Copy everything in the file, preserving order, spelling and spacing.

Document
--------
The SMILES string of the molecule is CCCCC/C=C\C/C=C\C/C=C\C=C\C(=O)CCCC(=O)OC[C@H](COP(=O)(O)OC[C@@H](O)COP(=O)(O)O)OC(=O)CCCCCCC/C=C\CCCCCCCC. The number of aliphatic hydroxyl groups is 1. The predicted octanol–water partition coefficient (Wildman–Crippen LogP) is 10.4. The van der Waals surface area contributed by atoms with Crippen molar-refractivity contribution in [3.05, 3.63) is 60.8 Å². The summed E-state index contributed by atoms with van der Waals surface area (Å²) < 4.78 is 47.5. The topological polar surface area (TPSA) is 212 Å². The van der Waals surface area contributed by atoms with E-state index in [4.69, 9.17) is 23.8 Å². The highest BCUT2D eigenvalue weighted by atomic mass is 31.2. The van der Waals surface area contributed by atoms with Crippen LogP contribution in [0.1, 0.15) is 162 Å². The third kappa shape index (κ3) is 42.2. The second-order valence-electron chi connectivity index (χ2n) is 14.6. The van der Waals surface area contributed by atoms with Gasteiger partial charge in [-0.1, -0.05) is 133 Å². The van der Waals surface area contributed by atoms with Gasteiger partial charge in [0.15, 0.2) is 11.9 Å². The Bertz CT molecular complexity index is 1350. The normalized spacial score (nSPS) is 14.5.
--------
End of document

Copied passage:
The SMILES string of the molecule is CCCCC/C=C\C/C=C\C/C=C\C=C\C(=O)CCCC(=O)OC[C@H](COP(=O)(O)OC[C@@H](O)COP(=O)(O)O)OC(=O)CCCCCCC/C=C\CCCCCCCC. The number of aliphatic hydroxyl groups is 1. The predicted octanol–water partition coefficient (Wildman–Crippen LogP) is 10.4. The van der Waals surface area contributed by atoms with Crippen molar-refractivity contribution in [3.05, 3.63) is 60.8 Å². The summed E-state index contributed by atoms with van der Waals surface area (Å²) < 4.78 is 47.5. The topological polar surface area (TPSA) is 212 Å². The van der Waals surface area contributed by atoms with E-state index in [4.69, 9.17) is 23.8 Å². The highest BCUT2D eigenvalue weighted by atomic mass is 31.2. The van der Waals surface area contributed by atoms with Crippen LogP contribution in [0.1, 0.15) is 162 Å². The third kappa shape index (κ3) is 42.2. The second-order valence-electron chi connectivity index (χ2n) is 14.6. The van der Waals surface area contributed by atoms with Gasteiger partial charge in [-0.1, -0.05) is 133 Å². The van der Waals surface area contributed by atoms with Gasteiger partial charge in [0.15, 0.2) is 11.9 Å². The Bertz CT molecular complexity index is 1350. The normalized spacial score (nSPS) is 14.5.